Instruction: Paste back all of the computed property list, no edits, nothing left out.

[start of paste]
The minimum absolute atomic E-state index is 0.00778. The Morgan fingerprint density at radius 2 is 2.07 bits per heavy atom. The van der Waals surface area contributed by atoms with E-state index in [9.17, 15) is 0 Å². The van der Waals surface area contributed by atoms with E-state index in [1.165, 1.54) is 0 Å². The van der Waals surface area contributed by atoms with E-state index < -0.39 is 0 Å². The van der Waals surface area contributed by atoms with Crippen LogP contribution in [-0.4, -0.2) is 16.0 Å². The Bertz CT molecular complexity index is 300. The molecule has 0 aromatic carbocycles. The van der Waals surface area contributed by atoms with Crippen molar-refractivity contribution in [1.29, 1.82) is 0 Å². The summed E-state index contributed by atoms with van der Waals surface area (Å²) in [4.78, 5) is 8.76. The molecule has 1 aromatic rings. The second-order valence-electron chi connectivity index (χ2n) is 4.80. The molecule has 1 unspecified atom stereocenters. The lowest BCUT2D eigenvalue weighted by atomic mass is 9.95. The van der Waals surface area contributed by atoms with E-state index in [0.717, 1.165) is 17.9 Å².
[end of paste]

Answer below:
The minimum absolute atomic E-state index is 0.00778. The Morgan fingerprint density at radius 2 is 2.07 bits per heavy atom. The van der Waals surface area contributed by atoms with E-state index in [9.17, 15) is 0 Å². The van der Waals surface area contributed by atoms with E-state index in [1.165, 1.54) is 0 Å². The van der Waals surface area contributed by atoms with E-state index < -0.39 is 0 Å². The van der Waals surface area contributed by atoms with Crippen LogP contribution in [-0.4, -0.2) is 16.0 Å². The Bertz CT molecular complexity index is 300. The molecule has 0 aromatic carbocycles. The van der Waals surface area contributed by atoms with Crippen molar-refractivity contribution in [1.29, 1.82) is 0 Å². The summed E-state index contributed by atoms with van der Waals surface area (Å²) in [4.78, 5) is 8.76. The molecule has 1 aromatic rings. The second-order valence-electron chi connectivity index (χ2n) is 4.80. The molecule has 1 unspecified atom stereocenters. The lowest BCUT2D eigenvalue weighted by atomic mass is 9.95. The van der Waals surface area contributed by atoms with E-state index in [0.717, 1.165) is 17.9 Å².